Mourning Press Website
Faye: David and I formed The Mourning Press after several years of printmaking together. During that time we learned much about each other’s studio practice and the ways in which we both involve narrative within our work. Inspired by this understanding, and our shared love of all things macabre, we chose to work under one name, and produce an ongoing series of gothic prints. This artistic partnership has proved invaluable, allowing us to share knowledge and ideas, while we each focus on our own aesthetic voice.
David: We also live and work in the same area of North London, and take advantage of this by frequently meeting up to flick through each other’s sketch books and discuss new projects. It is as a result of these critiques that some of our best work has come to fruition. We challenge each other in a very creative and important way.
Faye: For me, the printing process has become as important as the initial drawing. It is while the plate is in the acid that an element of chance is introduced to my work and I enjoy only being able to see the final image when the paper is pulled from the press. In terms of my studio practice, etching has developed from a way to reproduce my work into a way of creating it.
David: I have had an interest in the printed image since childhood. There is something hypnotic about reproducing the same drawing again and again with only slight variation. Printing has not only changed the direction of my work, but has allowed me to share my ideas with a wider audience. It has been the single biggest influence on my life as an artist.
What is your favourite print medium and why?
Faye: Although in the past I have used both monoprinting and stone lithography, it is the etching process that most suits the way I work. It affords me the right amount of control, while still allowing experimentation right up to the moment each impression is made. It is also with the heavy application of aquatint that I am able to achieve the depth of tone that is the focus of all my current work.
David: My intention is to produce images where the lines leap forward from the paper on which they are printed. To this end I have found that screenprinting is the most suitable process, enabling me to consistently reproduce large, rich areas of black as well as fine detail. In this way, I can also print images that are almost entirely devoid of any warmth and emotion. In contrast to the aims of most artists, I focus on representing a statuesque world, which stands in complete silence.
How long have you been printing and how has your work evolved?
Faye: I first began printmaking whilst studying Fine Art at University in 2006. With all the available facilities it was a perfect time to get lost in experimentation, and to expose myself to the possibilities of using chemical processes in art. It was at this point that my work began to include darker imagery and more macabre subjects. The visual content of my work and the way in which it was produced began to develop in parallel.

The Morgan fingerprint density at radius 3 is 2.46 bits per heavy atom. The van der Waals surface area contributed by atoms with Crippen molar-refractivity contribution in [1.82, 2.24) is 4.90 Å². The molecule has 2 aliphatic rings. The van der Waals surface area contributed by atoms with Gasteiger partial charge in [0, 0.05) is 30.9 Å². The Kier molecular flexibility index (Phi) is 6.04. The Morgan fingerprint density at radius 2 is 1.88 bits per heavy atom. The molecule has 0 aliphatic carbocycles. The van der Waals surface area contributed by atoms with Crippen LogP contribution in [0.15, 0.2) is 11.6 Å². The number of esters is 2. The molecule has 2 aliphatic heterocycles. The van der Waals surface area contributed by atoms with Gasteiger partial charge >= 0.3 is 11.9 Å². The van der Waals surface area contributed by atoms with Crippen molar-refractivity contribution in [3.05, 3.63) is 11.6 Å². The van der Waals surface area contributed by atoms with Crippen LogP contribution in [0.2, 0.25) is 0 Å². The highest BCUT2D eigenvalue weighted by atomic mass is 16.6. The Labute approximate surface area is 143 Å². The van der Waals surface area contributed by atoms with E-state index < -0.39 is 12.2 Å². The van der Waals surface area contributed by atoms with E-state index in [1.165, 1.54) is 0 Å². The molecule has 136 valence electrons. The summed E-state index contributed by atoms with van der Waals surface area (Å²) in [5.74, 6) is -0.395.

David: I learned to screenprint in 2004, but it was another three years before I first started producing prints of my drawings. It can be a very frustrating and difficult process, and initially this was a significant setback. It took a long time to develop the skills required to get the most from screenprinting, and even now it is the one part of creating artwork that fills me with excitement and dread in equal measure.
What or who influences your work?
Faye: I gather ideas from a diverse range of influences, most notably the symbolist movement. I was introduced to the work of Odilon Redon at a time when my own understanding of printmaking was at an early stage. His work, along with that of Goya and, later, Paula Rego, pushed me forward and helped me realise the potential of the techniques I was now beginning to use in the studio. I cannot stress enough the importance of referencing other artists when defining one’s personal artistic voice.
David: I was lucky enough to be introduced to art nouveau and the psychedelic movement whilst still at school. I later became interested in how closely the two were related and this has really been the key to my exploration of art. I focus heavily on the links between artists and the periods within which they worked. I also find it useful to study books which detail traditional drafting techniques.
How do your promote your work?
Faye: David and I always promote our work together as The Mourning Press. As well as making use of social networking sites and Etsy, we also try and exhibit our work around London. After a successful group show last September, we are working on a follow up in May and hope to expand our audience and that of our co-exhibitors.
David: Promoting our work is one of the most difficult aspects of what we do. It can be very hit and miss, but we seem to be getting results. In the near future we hope to have someone handling that side for us.
Any good printing tips or funny printing stories (or both??)
Faye: Remember what it is about your work that you enjoy and be prepared to put in the hours. Accept criticism in all its forms; you can decide later which bits will push your work forward.
David: Printmaking can be productive and fun, but it can also be infuriating. There are times when you should pack up your inks and try again the following day. There are also times when you should put on some loud music and work through the night. Heading home for a re-think does not mean you have failed.